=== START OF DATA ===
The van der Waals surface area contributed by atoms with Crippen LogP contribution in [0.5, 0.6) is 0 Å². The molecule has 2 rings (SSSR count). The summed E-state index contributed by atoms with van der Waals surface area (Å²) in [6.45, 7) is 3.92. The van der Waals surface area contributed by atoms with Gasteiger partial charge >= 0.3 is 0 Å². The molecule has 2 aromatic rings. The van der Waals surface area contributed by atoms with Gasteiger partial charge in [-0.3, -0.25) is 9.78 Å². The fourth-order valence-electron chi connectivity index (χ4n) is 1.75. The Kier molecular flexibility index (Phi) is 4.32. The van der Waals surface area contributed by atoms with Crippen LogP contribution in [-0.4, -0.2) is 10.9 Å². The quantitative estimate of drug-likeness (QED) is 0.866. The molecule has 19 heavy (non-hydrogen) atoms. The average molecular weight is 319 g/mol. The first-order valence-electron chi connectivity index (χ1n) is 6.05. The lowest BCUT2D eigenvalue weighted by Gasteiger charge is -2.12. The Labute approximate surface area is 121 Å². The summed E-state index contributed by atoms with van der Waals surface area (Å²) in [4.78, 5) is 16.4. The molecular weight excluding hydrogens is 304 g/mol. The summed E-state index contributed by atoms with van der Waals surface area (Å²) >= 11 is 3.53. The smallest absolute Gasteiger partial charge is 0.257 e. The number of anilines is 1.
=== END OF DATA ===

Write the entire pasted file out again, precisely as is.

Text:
The van der Waals surface area contributed by atoms with Crippen LogP contribution in [0.5, 0.6) is 0 Å². The molecule has 2 rings (SSSR count). The summed E-state index contributed by atoms with van der Waals surface area (Å²) in [6.45, 7) is 3.92. The van der Waals surface area contributed by atoms with Gasteiger partial charge >= 0.3 is 0 Å². The molecule has 2 aromatic rings. The van der Waals surface area contributed by atoms with Gasteiger partial charge in [-0.3, -0.25) is 9.78 Å². The fourth-order valence-electron chi connectivity index (χ4n) is 1.75. The Kier molecular flexibility index (Phi) is 4.32. The van der Waals surface area contributed by atoms with Crippen LogP contribution in [-0.4, -0.2) is 10.9 Å². The quantitative estimate of drug-likeness (QED) is 0.866. The molecule has 19 heavy (non-hydrogen) atoms. The average molecular weight is 319 g/mol. The first-order valence-electron chi connectivity index (χ1n) is 6.05. The lowest BCUT2D eigenvalue weighted by Gasteiger charge is -2.12. The Labute approximate surface area is 121 Å². The summed E-state index contributed by atoms with van der Waals surface area (Å²) in [4.78, 5) is 16.4. The molecular weight excluding hydrogens is 304 g/mol. The summed E-state index contributed by atoms with van der Waals surface area (Å²) >= 11 is 3.53. The smallest absolute Gasteiger partial charge is 0.257 e. The number of anilines is 1.